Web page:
Where were you in March 1992?
I was a young journalist struggling to find my direction. Sheesh, in that sense, not much has changed. Twenty years later I am a middle-aged journalist struggling to find my direction:) Okay, snark aside, think back to March 1992. Personally, I was two years out of high school and nurturing a writing career with magazines and I had launched The Amish Cook column the previous summer. So that was beginning to spread. George H.W. Bush was President still, but a young Arkansas governor was emerging in the primaries and a Texas billionaire was also getting noticed. The first Gulf War had been over for a year. It would be another three or four years before my Dad first subscribed to "America Online", an early internet service. Remember dial-up? We still used actual film, cable didn't yet have 5000 channels, and newspapers were still several years away from their implosion. Boy, it sure didn't seem so at the time but life did seem simpler back then, in retrospect.
Also, in 1992, the first wave of Amish from what would turn out to be a pretty significant migration from Lancaster County, Pennsylvania began trickling into Kentucky. Lancaster County was getting increasingly crowded and expensive and some Amish began to hear tales of a more bucolic, economical existence in the temperate climate of Kentucky. An article on the Knight-Ridder wire service chronicled their arrival. Even the tone of journalism seems a little different, the article is choc full of southern stereotypes and misinformation about the Amish (sheesh, I wonder sometimes where the absolutely incorrect info that the Amish don't pay taxes began, well articles like this are one sourceI was doing some work for Kentucky Living magazine at the time and then wanted me to write a story about the state's influx of Amish. I can't remember whether the story ever actually ran,but a friend of mine took some photos for me. I had forgotten all about that episode of my journalistic endeavor until my parents started organizing the residue of my childhood still left behind in my old bedroom at their place recently. Dad found a couple of slides (remember those?) which I immediately recognized as scenes from the beginning of this "Great Migration" in 1992. I took those slides to Walgreens and for a couple of bucks got them digitized so I could share them with you.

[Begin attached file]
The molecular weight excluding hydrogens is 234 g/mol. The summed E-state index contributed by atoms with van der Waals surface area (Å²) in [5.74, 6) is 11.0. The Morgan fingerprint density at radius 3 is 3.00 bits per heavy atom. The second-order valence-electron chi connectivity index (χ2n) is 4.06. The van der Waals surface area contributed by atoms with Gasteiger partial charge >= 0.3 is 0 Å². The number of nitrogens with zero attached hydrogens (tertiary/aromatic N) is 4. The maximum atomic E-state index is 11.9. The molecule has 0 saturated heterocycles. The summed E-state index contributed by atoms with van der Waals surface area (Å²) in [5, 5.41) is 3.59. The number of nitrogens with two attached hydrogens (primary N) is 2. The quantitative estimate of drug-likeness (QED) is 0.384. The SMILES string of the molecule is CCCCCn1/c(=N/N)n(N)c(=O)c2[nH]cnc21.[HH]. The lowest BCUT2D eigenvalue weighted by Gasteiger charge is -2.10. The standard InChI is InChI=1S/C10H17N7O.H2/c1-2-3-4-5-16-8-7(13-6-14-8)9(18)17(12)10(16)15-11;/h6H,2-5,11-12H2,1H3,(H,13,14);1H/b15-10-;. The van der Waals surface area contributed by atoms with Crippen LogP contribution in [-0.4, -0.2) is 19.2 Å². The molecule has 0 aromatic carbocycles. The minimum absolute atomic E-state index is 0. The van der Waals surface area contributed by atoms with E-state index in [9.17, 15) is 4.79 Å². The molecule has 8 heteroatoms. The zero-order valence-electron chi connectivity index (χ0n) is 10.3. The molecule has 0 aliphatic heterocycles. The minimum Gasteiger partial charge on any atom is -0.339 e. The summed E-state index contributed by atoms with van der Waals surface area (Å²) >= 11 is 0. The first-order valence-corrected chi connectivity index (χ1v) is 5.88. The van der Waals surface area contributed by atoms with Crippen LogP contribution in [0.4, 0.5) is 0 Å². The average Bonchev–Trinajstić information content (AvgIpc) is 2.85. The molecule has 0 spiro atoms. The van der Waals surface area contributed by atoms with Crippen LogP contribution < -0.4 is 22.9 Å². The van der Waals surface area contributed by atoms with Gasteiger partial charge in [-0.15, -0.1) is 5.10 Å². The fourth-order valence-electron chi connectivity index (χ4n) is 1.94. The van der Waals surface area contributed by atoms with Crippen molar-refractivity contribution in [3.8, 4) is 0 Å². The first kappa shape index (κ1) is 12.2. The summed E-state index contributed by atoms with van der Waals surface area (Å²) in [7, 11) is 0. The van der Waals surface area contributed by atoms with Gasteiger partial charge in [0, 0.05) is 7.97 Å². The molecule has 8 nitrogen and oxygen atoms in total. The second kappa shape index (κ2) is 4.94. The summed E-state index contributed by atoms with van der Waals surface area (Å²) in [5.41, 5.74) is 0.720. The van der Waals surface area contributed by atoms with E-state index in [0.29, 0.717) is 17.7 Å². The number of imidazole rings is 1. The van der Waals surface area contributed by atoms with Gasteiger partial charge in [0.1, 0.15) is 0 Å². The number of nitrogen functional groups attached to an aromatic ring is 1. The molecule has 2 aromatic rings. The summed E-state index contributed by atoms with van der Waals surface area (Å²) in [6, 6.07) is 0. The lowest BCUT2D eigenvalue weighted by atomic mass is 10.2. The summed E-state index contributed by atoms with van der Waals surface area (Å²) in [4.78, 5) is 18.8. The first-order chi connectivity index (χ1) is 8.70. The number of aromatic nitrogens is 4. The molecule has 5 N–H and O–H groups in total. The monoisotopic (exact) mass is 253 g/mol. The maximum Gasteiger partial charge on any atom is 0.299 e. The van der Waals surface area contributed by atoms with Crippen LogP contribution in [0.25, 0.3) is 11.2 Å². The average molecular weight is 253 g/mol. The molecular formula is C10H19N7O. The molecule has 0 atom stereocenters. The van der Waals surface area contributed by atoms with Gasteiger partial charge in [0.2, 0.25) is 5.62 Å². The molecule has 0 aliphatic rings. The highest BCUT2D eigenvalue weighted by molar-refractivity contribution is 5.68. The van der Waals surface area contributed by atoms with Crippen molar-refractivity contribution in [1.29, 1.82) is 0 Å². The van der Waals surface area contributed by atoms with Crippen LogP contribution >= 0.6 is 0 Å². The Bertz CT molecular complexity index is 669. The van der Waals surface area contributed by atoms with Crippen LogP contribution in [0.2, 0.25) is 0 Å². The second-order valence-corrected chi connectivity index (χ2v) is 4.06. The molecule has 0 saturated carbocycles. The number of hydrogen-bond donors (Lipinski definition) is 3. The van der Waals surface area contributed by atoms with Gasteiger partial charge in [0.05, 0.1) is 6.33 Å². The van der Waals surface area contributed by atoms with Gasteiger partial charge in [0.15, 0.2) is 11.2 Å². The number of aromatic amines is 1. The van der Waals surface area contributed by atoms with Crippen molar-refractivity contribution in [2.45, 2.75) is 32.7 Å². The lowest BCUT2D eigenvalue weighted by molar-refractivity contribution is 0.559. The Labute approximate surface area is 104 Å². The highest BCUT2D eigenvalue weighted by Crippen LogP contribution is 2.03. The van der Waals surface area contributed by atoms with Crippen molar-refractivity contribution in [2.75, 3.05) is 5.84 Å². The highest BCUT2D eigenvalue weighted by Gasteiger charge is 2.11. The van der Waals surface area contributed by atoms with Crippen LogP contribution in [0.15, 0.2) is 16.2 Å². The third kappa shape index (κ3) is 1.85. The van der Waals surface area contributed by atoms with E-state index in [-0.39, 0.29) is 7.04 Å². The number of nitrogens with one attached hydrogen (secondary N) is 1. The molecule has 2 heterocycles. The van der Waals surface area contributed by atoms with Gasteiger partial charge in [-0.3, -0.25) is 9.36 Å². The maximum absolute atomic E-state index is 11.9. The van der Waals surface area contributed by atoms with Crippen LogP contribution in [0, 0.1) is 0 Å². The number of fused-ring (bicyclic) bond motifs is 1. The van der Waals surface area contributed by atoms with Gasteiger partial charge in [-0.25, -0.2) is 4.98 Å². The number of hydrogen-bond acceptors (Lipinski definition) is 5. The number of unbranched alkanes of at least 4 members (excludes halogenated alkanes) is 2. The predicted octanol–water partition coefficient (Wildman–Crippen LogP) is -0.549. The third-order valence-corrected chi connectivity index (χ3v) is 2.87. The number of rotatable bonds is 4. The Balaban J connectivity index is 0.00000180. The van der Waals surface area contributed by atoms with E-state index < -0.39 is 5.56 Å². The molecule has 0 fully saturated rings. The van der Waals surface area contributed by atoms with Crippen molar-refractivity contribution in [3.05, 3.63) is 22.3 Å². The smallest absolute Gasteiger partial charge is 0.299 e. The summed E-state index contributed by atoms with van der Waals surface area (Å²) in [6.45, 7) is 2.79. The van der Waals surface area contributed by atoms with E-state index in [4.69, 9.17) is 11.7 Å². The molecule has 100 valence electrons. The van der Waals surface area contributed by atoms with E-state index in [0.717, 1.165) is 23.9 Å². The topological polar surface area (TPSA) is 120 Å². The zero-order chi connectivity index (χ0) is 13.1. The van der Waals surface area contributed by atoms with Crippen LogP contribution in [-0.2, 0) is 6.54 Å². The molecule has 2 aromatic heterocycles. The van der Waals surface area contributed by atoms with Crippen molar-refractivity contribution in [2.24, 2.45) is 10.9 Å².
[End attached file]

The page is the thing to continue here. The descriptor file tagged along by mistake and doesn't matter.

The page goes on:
The first photo depicts a man and woman walking down a road. The clothing colors and style are classic Old Order Amish, although it's a little difficult to tell 20 years later whether these are Lancaster County Amish. Another shot shows an Amish man out working his fields in the most old-fashioned of ways. I seem to remember my friend telling me these photos were shot near Munfordville, Kentucky, which would make sense since Munfordville is so close to the highway. Munfordville's Amish migration, though, came largely from Ohio. Christian County, Kentucky, farther south than M-ville, was the initial landing point for most Lancaster arrivals. Either way, 20 years later the Bluegrass state now has a large Amish presence really in all parts of the state except for the mountainous areas east of Lexington. It's neat to have these photos turn up 20 years later, if my parents find more as they go through my old stuff, I'll be sure to share!